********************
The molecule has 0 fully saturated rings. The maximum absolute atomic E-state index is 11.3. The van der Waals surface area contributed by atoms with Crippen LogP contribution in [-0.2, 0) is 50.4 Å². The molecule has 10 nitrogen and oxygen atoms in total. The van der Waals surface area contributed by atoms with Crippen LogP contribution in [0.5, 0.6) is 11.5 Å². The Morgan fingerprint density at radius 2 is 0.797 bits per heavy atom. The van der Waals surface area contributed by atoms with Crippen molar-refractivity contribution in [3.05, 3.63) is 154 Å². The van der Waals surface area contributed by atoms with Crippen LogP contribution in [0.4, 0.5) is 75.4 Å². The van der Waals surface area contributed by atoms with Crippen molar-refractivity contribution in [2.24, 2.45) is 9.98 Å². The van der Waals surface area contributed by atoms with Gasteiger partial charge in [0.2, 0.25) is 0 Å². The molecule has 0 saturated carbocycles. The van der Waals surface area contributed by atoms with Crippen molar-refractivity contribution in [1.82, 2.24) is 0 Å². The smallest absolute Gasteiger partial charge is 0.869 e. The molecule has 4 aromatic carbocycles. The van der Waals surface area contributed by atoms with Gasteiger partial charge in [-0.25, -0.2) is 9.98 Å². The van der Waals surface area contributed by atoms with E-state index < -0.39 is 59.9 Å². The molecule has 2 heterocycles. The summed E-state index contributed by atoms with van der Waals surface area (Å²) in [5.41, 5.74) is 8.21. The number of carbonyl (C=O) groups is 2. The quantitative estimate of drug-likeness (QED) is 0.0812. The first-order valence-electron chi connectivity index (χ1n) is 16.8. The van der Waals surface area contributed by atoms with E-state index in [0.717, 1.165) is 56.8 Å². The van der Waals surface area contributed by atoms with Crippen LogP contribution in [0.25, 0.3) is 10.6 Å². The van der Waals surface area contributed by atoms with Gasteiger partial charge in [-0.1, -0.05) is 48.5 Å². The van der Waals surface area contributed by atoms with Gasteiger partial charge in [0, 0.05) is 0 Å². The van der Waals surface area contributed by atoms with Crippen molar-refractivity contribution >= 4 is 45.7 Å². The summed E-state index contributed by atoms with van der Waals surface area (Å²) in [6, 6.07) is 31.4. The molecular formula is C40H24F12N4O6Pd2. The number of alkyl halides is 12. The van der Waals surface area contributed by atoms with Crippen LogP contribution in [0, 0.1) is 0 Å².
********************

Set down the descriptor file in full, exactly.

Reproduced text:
The molecule has 0 fully saturated rings. The maximum absolute atomic E-state index is 11.3. The van der Waals surface area contributed by atoms with Crippen LogP contribution in [-0.2, 0) is 50.4 Å². The molecule has 10 nitrogen and oxygen atoms in total. The van der Waals surface area contributed by atoms with Crippen LogP contribution in [0.5, 0.6) is 11.5 Å². The Morgan fingerprint density at radius 2 is 0.797 bits per heavy atom. The van der Waals surface area contributed by atoms with Crippen molar-refractivity contribution in [3.05, 3.63) is 154 Å². The van der Waals surface area contributed by atoms with Crippen LogP contribution in [0.4, 0.5) is 75.4 Å². The van der Waals surface area contributed by atoms with Crippen molar-refractivity contribution in [2.24, 2.45) is 9.98 Å². The van der Waals surface area contributed by atoms with Gasteiger partial charge in [0.2, 0.25) is 0 Å². The molecule has 0 saturated carbocycles. The van der Waals surface area contributed by atoms with Crippen molar-refractivity contribution in [1.82, 2.24) is 0 Å². The smallest absolute Gasteiger partial charge is 0.869 e. The molecule has 4 aromatic carbocycles. The van der Waals surface area contributed by atoms with Gasteiger partial charge in [-0.25, -0.2) is 9.98 Å². The van der Waals surface area contributed by atoms with E-state index < -0.39 is 59.9 Å². The molecule has 2 heterocycles. The summed E-state index contributed by atoms with van der Waals surface area (Å²) in [5.41, 5.74) is 8.21. The number of carbonyl (C=O) groups is 2. The quantitative estimate of drug-likeness (QED) is 0.0812. The first-order valence-electron chi connectivity index (χ1n) is 16.8. The van der Waals surface area contributed by atoms with E-state index in [0.717, 1.165) is 56.8 Å². The van der Waals surface area contributed by atoms with Crippen LogP contribution in [0.25, 0.3) is 10.6 Å². The van der Waals surface area contributed by atoms with Gasteiger partial charge in [-0.1, -0.05) is 48.5 Å². The van der Waals surface area contributed by atoms with Gasteiger partial charge in [0, 0.05) is 0 Å². The van der Waals surface area contributed by atoms with Crippen molar-refractivity contribution >= 4 is 45.7 Å². The summed E-state index contributed by atoms with van der Waals surface area (Å²) in [6, 6.07) is 31.4. The molecular formula is C40H24F12N4O6Pd2. The number of alkyl halides is 12. The van der Waals surface area contributed by atoms with Crippen LogP contribution in [0, 0.1) is 0 Å².